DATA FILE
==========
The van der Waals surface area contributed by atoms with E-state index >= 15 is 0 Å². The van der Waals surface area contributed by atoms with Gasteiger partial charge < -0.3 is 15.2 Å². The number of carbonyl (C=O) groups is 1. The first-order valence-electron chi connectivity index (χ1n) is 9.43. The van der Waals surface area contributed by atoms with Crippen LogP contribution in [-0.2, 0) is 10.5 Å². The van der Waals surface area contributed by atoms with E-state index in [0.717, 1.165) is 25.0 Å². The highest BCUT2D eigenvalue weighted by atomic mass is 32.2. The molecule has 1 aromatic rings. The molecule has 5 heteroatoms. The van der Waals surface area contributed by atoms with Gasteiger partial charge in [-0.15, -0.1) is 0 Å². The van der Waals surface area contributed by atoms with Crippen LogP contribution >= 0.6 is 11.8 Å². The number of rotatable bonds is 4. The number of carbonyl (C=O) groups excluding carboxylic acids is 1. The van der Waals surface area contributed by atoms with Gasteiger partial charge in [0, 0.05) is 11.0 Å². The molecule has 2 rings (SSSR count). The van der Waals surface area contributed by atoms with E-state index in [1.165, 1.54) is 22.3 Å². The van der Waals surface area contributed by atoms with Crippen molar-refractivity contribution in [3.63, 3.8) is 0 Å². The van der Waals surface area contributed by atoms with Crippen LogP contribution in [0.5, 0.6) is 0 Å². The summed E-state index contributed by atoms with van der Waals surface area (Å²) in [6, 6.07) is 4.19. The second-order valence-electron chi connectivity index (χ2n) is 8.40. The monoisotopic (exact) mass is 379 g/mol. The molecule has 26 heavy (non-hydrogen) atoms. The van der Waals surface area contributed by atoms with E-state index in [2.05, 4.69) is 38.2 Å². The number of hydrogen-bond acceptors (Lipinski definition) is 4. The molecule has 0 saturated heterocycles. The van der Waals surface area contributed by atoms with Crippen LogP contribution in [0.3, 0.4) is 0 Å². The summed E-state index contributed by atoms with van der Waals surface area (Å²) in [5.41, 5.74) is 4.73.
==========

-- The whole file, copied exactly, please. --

The van der Waals surface area contributed by atoms with E-state index >= 15 is 0 Å². The van der Waals surface area contributed by atoms with Gasteiger partial charge < -0.3 is 15.2 Å². The number of carbonyl (C=O) groups is 1. The first-order valence-electron chi connectivity index (χ1n) is 9.43. The van der Waals surface area contributed by atoms with Crippen LogP contribution in [-0.2, 0) is 10.5 Å². The van der Waals surface area contributed by atoms with E-state index in [0.717, 1.165) is 25.0 Å². The highest BCUT2D eigenvalue weighted by atomic mass is 32.2. The molecule has 1 aromatic rings. The molecule has 5 heteroatoms. The van der Waals surface area contributed by atoms with Gasteiger partial charge in [-0.15, -0.1) is 0 Å². The van der Waals surface area contributed by atoms with Crippen LogP contribution >= 0.6 is 11.8 Å². The number of rotatable bonds is 4. The number of carbonyl (C=O) groups excluding carboxylic acids is 1. The van der Waals surface area contributed by atoms with Gasteiger partial charge in [0, 0.05) is 11.0 Å². The molecule has 2 rings (SSSR count). The van der Waals surface area contributed by atoms with E-state index in [1.165, 1.54) is 22.3 Å². The van der Waals surface area contributed by atoms with Crippen molar-refractivity contribution in [3.63, 3.8) is 0 Å². The van der Waals surface area contributed by atoms with Crippen LogP contribution in [0.5, 0.6) is 0 Å². The summed E-state index contributed by atoms with van der Waals surface area (Å²) in [6, 6.07) is 4.19. The second-order valence-electron chi connectivity index (χ2n) is 8.40. The monoisotopic (exact) mass is 379 g/mol. The molecule has 26 heavy (non-hydrogen) atoms. The van der Waals surface area contributed by atoms with E-state index in [2.05, 4.69) is 38.2 Å². The number of hydrogen-bond acceptors (Lipinski definition) is 4. The molecule has 0 saturated heterocycles. The van der Waals surface area contributed by atoms with Crippen LogP contribution in [0.3, 0.4) is 0 Å². The summed E-state index contributed by atoms with van der Waals surface area (Å²) in [5.41, 5.74) is 4.73.